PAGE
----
We had a neighbour’s NY eve party and got engaged in a heated debate between parents about whether or not they should get boxing gloves and pads for their very exuberant and physical 6 – 9 year old boys. Interestingly it was one of the fathers that was concerned that it would encourage their son’s active aggressive tendencies and make him more difficult to manage. One mother had a very different perspective that aligned with mine - that by giving him a focused outlet for his desire to punch and fight it would release these feelings in a more controlled way and paradoxically make him calmer.
In my 20’s I worked as a woodwork teacher in a special school for disruptive young boys, so was often faced with an angry lad at the beginning of a lesson. I kept a big log in the corner of the room and would direct him to hammer in five big nails before he could join the class. I also encouraged him to shout as loudly as possible - being a noisy woodwork class where the rest of the boys understood what was happening, he was left to get on with it. I would keep a close eye, while ‘casually’ enquiring what he was so angry about - helping him to ‘target’ his anger in a direct way through the hammering.
As a result, in the three years I managed those classes I never had boys fighting or anything smashed (that wasn’t designed to be) and I gave the boys a lot of freedom with potentially lethal tools.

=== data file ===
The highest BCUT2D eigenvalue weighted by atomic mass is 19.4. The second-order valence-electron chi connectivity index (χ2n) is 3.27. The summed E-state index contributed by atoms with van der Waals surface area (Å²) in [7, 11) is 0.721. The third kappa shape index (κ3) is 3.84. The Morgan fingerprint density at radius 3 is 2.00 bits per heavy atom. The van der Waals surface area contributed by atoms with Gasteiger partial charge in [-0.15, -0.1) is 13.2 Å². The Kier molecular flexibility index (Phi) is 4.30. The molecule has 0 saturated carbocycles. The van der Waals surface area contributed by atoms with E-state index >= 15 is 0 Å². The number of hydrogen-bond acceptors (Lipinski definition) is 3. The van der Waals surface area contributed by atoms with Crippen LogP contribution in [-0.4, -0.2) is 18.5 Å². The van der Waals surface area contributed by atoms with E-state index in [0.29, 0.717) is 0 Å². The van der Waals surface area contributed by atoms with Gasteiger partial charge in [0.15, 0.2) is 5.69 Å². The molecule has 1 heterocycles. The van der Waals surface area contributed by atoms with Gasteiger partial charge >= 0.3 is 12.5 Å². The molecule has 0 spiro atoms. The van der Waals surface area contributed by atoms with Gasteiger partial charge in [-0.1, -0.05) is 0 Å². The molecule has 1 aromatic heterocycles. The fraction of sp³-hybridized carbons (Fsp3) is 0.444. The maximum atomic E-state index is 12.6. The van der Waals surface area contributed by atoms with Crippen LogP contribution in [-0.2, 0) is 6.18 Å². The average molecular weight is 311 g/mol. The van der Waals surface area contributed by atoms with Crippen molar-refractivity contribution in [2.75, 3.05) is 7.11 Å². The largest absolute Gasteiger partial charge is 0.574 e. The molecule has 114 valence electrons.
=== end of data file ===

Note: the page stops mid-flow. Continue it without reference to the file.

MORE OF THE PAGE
I was doing my Gestalt training during these years and following the Paradox of Change principle – Change occurs when you become who you are, rather than when you try to be what you’re not.
By allowing, in fact, encouraging them to express themselves (be who they are) in a safe and controlled way, they very quickly ‘got it out of their system’ (changed occurred) and were able to settle into the class work.
It is scary to see someone act out the violent pent up feelings within them and it needs a strong and authoritative presence to ensure that it is channelled in a safe way. So it’s not surprising that most people, including many coaches, want these potentially destructive feelings contained and suppressed. The problem is that once that energy is mobilised, it needs a release (see chapter on Flow of Continuous Experience*) in some form of action and contact, in order for it to be satiated and finished. If not, that energy will reside in the body and leak (or burst) out when stimulated by some other similar incident.
Part of our role as coaches (and parents) is to provide a safe place for the expression of those unacceptable thoughts and feelings. In doing that we accept the coachee (or child) as they are and allow the ‘change to occur’.
This conversation reminded me that my mother gave me boxing gloves and punch ball when I was about 9 years old. Her motivation I think, was more to do with being a ‘man’ that could stand up for himself rather than an outlet for my aggression, but I have to say, I recall having some very satisfying times beating the hell out of it.
So I wait to see what happens in my neighbour’s family regarding boxing gloves. I would enjoy having the boys round - using the gloves and punch pads rather than each other.
*The referred chapter is a part of my new book ‘The Fertile Void – Gestalt Coaching at Work’.
Available on paperback and Kindle here.